Interesting Classical connection in regards to the Falun Gong sect ... an excerpt from the Epoch Times:

The group of attorneys dedicated to bringing Jiang to justice includes a variety of specialists. What brought these attorneys together? There are many rarely known stories behind their uniting. Here we will only cite one example.

Terri Marsh, the attorney in the Chicago lawsuit against Jiang, has earned a number of degrees. Her dissertation was on Socrates. Her training included the study of Greek and Latin, and extended even to include Pali.

After earning her Ph.D., Terri taught at the University of California San Diego, mainly teaching comparative literature and classics. The courses she taught were on Socrates, St. Augustine, Homer, and ancient Greek women. At the time she lived only two minutes away from the sea. Her life was comfortable, relaxing and carefree.

However, Terri seemed not to be satisfied. She began studying law and politics. After hesitating for several years, she was drawn to law, but had not quite decided whether to continue to be a professor or to go to law school.

On June 4, 1989, she watched on TV the young students in China being run over by tanks and shot by soldiers on Changan Street (Tiananmen Square). Tears came to her eyes and she thought to herself, “What can a teacher do when students are being killed?” She had hoped that one day she could help and protect those innocent people. On that very day, she made up her mind to go to law school. She accepted an offer of admission to law school and started her new life’s journey.

Terri craved knowledge about Socrates because she felt deeply drawn to Socrates’ wisdom. In ancient Greece, to be a good man (“agathos”) meant that one had a high social status. Those who defeated the greatest number of enemies were considered the best people. The concepts of morals and obtaining power were totally mixed up. The people with the most power were considered to be the best people. The Greek people could not simply cultivate and develop the notion of good ethics since that was something treated as only belonging to the weak and women. The lifetime contribution of Socrates was teaching people the difference between morals and reputation, social status, wealth and the ability to dominate. In Socrates’ teachings he said that human beings have a natural disposition and divine characteristics, and those things make up a person’s true being. If we remained faithful to our true selves, he said, then we can become better human beings.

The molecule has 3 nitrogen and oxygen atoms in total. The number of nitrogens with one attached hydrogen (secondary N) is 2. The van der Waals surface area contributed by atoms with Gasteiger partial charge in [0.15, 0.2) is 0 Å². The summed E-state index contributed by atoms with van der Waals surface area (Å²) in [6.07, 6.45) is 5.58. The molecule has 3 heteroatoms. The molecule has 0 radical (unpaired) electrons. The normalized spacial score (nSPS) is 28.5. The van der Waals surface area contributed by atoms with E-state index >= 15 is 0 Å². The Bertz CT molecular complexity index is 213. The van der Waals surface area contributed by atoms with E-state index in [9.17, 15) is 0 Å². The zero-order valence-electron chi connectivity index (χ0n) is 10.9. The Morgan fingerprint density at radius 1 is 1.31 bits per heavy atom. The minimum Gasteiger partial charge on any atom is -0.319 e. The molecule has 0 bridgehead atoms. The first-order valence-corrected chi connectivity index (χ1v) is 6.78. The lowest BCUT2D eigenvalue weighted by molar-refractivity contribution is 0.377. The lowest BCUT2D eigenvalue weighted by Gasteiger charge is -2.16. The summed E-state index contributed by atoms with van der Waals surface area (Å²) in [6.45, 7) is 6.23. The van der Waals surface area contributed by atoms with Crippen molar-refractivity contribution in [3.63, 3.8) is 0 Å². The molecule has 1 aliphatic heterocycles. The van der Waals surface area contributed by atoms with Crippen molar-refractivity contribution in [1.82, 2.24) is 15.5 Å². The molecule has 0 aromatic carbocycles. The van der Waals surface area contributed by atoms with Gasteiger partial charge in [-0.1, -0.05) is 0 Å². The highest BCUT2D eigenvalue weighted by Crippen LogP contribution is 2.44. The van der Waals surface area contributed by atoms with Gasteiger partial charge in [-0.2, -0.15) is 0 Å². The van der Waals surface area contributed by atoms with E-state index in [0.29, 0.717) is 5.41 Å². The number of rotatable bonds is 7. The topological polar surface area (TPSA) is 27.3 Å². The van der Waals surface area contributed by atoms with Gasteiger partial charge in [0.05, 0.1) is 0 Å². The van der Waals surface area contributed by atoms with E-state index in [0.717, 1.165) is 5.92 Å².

In Western academic circles, Socrates is considered to be the father of ethics and philosophy. His concept of ethics was not based on status, rank, wealth, or reputation, but rather on achieving moral transcendence through understanding of self (or through finding one’s own shortcomings), and by finding one’s own true nature. He taught by the method of asking and answering questions, which was dubbed “the Socratic Method” by later generations. Socrates was poor and his appearance was common. He did not have magnificent attire, but possessed superb wisdom.

Though common Greek people widely accepted Socrates’ teachings, the upper echelon of society in Athens started to fear and envy him. Finally, Socrates was officially charged with poisoning Athens’ young people by publicizing heresy and propagandizing Gods different from what Athens worshiped. Afterwards he was convicted and forced to commit suicide by drinking poison.

In his conversation with his student, Plato, in Socrates’ Defense, Socrates responded to all accusations against him, saying that if the men agreed to let him off on the condition that he no longer teach others, he would respond, “Men of Athens, I honor and love you; but I shall obey God rather than you, and while I have life and strength I shall never cease from the practice and teaching of philosophy, exhorting anyone whom I meet after my manner, and convincing him, saying: O my friend, why do you who are a citizen of the great and mighty and wise city of Athens, care so much about laying up the greatest amount of money and honor and reputation, and so little about wisdom and truth and the greatest improvement of the soul, which you never regard or heed at all? Are you not ashamed of this?” “… either acquit me or not; but whatever you do, know that I shall never alter my ways, not even if I have to die many times.” [7]

When Terri read an essay entitled “Some Thoughts of Mine” by Mr. Li Hongzhi, founder of Falun Gong, her tears welled up and she thought, “My goodness! It’s as if the same person wrote these two articles. They’re so similar. Why does history have to repeat itself this way? Why don’t people accept historical lessons?” In order to prevent Socrates’ tragedy from repeating, Dr. Marsh decided to sue Jiang on behalf of Falun Gong.